How public events are influencing media and telecommunications business models

In a World Cup and Winter Olympics year it would be remiss of me not to blog about how public events, large and small, are influencing the strategies of companies in the telecommunications and media industries.

As I write this post, the VIVID festival lights up Sydney, contributing significantly to the Opera House’s 28% growth (CAGR) in digital visitation since the festival’s inception in 2009. The other major event in Sydney this week is the YouTube Fan Fest at Luna Park which brings local and global YouTube talent to the stage for fans to see and interact with their YouTube stars, live rather than over their screen. Whilst this is the first year that the YouTube Fan Fest has made it to our shores, it is likely to become a regular feature along with other ‘out of platform’ events from other media companies. Take Pandora radio as an example – they serve up passive listening through their ‘music genome’ based service on card radios through a My Link app in new model Holden and Ford cars. Public events are an extension of their business model. Pandora can host a public ‘off platform’ event that brings together listeners of a similar demographic for a concert by a band for whom they have a curated radio station. This can take place at a Holden dealership and be attend and sponsored by advertisers who can offer and test physical product samples with attendees.

So why will we see more of these events? The secret to the success of ‘off-platform’ experiences in public events is that it provides media companies an opportunity to connect with their ecosystem in a physical context rather than online. It connects digital consumerism and digital social interaction to the physical – and well…there are some experiences that only exist in a physical world (e.g. Drinking Pepsi’s latest drink flavour with the lead singer of your favorite band and your best friends while listening to the band’s new album pumping out of a Holden Commodore).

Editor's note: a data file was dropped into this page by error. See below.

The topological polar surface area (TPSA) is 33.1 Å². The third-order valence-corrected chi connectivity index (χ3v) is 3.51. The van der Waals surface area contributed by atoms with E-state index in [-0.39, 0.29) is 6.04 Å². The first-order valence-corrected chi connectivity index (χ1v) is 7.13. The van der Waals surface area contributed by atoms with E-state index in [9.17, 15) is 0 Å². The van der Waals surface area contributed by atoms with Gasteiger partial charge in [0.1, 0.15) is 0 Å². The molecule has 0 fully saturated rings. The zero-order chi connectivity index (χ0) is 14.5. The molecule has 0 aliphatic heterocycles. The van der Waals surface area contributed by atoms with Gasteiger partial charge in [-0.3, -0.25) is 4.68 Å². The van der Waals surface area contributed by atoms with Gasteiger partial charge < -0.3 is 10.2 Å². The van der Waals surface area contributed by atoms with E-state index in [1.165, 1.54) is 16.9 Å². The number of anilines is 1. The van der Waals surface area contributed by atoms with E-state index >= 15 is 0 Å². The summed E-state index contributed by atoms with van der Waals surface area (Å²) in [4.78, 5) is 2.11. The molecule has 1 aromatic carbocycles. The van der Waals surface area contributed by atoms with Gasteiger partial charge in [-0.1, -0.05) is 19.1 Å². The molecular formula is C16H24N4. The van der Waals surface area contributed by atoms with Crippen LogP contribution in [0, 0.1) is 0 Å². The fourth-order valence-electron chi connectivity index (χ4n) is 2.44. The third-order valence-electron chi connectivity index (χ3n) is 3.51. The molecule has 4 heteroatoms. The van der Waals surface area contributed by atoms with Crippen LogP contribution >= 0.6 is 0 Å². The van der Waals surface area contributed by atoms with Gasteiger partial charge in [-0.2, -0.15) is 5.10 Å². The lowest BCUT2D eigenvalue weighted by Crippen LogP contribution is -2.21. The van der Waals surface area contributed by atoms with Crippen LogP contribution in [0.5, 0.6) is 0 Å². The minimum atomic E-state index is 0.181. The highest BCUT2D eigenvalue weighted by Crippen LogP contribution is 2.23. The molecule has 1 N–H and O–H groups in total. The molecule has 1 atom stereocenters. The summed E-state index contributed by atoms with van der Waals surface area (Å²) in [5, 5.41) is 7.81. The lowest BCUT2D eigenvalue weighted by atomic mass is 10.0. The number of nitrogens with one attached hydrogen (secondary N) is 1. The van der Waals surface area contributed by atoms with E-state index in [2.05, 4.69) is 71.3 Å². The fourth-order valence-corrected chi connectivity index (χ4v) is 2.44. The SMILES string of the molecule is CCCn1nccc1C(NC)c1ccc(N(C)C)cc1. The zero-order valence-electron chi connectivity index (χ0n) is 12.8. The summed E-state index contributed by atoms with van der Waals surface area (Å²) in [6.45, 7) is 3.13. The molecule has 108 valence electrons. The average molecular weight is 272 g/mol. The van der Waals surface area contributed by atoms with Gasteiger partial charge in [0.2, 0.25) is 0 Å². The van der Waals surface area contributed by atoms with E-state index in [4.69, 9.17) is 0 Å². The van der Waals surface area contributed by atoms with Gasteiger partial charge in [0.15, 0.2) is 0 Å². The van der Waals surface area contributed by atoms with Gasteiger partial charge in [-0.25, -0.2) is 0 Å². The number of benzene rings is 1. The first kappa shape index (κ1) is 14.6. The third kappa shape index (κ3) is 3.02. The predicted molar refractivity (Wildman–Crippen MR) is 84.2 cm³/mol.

Public events are also influencing the telecommunications world. Ever been to a large public event and not been able to send a text to a friend because the network is jammed because others are trying to do the same? There is now the ability to ‘go off network’ to send your message through FireChat, an application that allows smartphones to connect to each other directly. As long as two devices (or bunches of devices) can connect to one another by Bluetooth or WiFi radio you’ll be able to chat. The technology is called mesh networking – it enables people to create their own network and become an extension of the internet. What better place to do this than at large public events? The way the use of these networks evolve and mature could potentially challenge telecommunications companies’ strategies to providing service to high density areas (e.g city specific strategies).

The growth in these two trends – ‘off platform event marketing’ and ‘mesh networking’ is driven by social – not just in the digital sense but in the physical sense as well. Public events offer opportunities for media and telecommunications companies to drive new forms of customer engagement and in some cases explore new business models.

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